Nasreen the new Rushdie sparks riots in India

Sumantra Maitra - Kolkata, India
  
Freedom of speech, Islamic fundamentalism, vandalism, rioting … do these words sound familiar? Yes, these are the issues that have rocked the state of West Bengal over some passages of a book Dwikhandito (broken in two) by controversial author Taslima Nasreen.
The furore that had been there for quite a long time, took a nasty turn a few months back, resulting in unprecedented vandalism and total chaos, ultimately leading to curfew in Kolkata (Calcutta) after 15 years, the last being when India's Babri Masjid mosque was demolished by Hindu militants.
  
From then on, there had been a never-ending chain of claims and counter claims leaving the common people completely bamboozled. But there is more to this than meets the eye. Let us carefully analyse each perspective categorically.
  
Now, before going into details, I should like to clarify a few things. I am not here to comment on the literary aspect of the novel because it is outside the scope of this discussion, though I will do injustice if I decline to say that, I have read it and it didn't appeal to me as one of the greatest pieces of Bengali literature, or a collectors item to die for. Nor do I approve of any kind of fundamentalism or people having even the faintest amount of support for it.
  
The people who want their women to wear Eskimo suits in the hottest of summers in the name of religion are no more than sick psychopaths. And if this trend of pacifism is kept on by both the central and state governments, then devil knows we are going to reach a time when even a groan will be condemned by some odd group in some obscure part of our country.
  
All this should be stopped immediately. First, coming to the point of the uproar: It was for everyone to see, in this age of booming tele-media that the action was all planned, contrary to what is being said. The people taking part in it were mostly hooligans and goons grabbing the opportunity to loot and riot when anarchy was reigning supreme.
  
The majority of the youths taking part in the  'movement' were illiterate, and probably having an IQ  "30 per cent lower than that of an absent minded jellyfish", to borrow the words of PG Wodehouse. The police, normally sloppy, acted with extreme caution and did a commendable and praiseworthy job. And ironically the intellectuals of Kolkata, who are in the habit of thinking themselves to be some sort of privileged demi-gods, tending to look down upon lesser mortals, and those who had been over-active in the past few months frowning at people with even a left squint, were stone quiet on the issue.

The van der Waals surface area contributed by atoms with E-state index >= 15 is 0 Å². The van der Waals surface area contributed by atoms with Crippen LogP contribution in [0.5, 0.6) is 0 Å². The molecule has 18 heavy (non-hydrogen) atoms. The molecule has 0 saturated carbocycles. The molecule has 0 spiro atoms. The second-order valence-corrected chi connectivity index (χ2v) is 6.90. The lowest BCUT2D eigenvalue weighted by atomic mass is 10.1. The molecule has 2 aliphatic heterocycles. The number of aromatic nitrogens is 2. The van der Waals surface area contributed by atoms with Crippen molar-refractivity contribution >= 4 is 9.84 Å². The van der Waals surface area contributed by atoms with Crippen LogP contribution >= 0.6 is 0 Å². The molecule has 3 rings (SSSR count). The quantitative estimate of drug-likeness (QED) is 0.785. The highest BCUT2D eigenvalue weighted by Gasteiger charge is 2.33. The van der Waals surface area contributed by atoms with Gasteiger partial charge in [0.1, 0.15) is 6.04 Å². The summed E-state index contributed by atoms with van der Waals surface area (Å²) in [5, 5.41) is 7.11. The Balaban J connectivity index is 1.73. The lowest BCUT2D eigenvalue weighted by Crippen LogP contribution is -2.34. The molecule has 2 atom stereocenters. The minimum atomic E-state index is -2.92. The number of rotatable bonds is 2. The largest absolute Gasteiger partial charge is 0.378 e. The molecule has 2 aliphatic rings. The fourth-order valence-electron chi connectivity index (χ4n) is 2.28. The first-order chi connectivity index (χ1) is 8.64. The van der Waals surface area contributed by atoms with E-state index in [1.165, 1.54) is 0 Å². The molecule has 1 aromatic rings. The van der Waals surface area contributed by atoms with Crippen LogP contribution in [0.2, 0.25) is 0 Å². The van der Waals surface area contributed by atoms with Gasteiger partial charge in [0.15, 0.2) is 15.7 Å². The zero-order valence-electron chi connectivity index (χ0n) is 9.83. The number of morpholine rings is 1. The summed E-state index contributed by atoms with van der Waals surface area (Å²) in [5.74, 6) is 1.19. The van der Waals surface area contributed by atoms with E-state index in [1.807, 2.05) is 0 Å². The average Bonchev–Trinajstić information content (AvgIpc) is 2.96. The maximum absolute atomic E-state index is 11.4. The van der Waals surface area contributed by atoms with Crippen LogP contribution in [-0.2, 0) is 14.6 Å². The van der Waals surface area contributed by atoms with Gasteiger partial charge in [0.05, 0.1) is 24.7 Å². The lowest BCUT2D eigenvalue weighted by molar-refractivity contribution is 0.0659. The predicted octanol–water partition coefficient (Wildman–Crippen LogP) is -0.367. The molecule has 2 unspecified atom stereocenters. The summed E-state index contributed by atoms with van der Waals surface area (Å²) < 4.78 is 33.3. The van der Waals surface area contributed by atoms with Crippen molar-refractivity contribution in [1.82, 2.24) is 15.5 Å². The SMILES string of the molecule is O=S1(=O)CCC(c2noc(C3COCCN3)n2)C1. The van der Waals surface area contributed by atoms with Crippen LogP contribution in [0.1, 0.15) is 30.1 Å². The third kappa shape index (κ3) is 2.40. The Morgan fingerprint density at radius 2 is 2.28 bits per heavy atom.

They never organised a single candle lighting competition, or took out a road march. Were they afraid of backlash? Or are they, by nature, tilted? It is for the people to decide. But we felt cheated. And now it is high time they should be reminded that they are not that important, sorry.
  
Now, about the novel: It is a matter of debate about how much leniency should be given to creative freedom. What are the checks and who defines those. It is said that the mass is greater than the individual, and the state is even greater than the mass. Then should we not expect someone who is a guest of a nation after having been expelled from her own country due to some odd reason, however impractical and unjustified the reason, to at least not do anything that hampers the relation of the state with its neighbouring nations?
  
Though it does not justify violence, but still it cannot be denied that that the feelings of a particular community was hurt, as was the feelings of another community by the acts of controversial Indian painter MF Husain. Responsibility should be there for every work of art and every thing cannot and will not be justified in the name of freedom. We can't expect pornography, to be justified as an erotic art with great aesthetic value, can we? I mean it is just not done.
  
Lastly, the greatest of them all …the political parties: the ruling Communists, who had previously imprisoned Bangladesh-born Nasreen, responded by expelling her from West Bengal and appeasing the Muslim communalists. They forgot that they created a Frankenstein by supporting the same people who sneaked into this country illegally from god knows where and now threatens the very foundation of the set up.

The Trinamool Congress, with its omniscient leaders, somehow didn't get the grasp of the situation, and preferred to stay quite, though I somehow feel that their share of the vote bank guided this. The Hindu BJP party, having a minimal presence in Bengal, failed to make any impact, though it tried to steal the show at the national level by sympathising with Taslima.

The Congress Party, never seriously tried to think beyond their sphere of influence, and left the matter to decay with time, only formally delivering a statement cajoling both  'Tweedeldum and Tweedeldee'. Helpless Nasreen, thinking of the advisability of losing a place to stay, ultimately decided against it.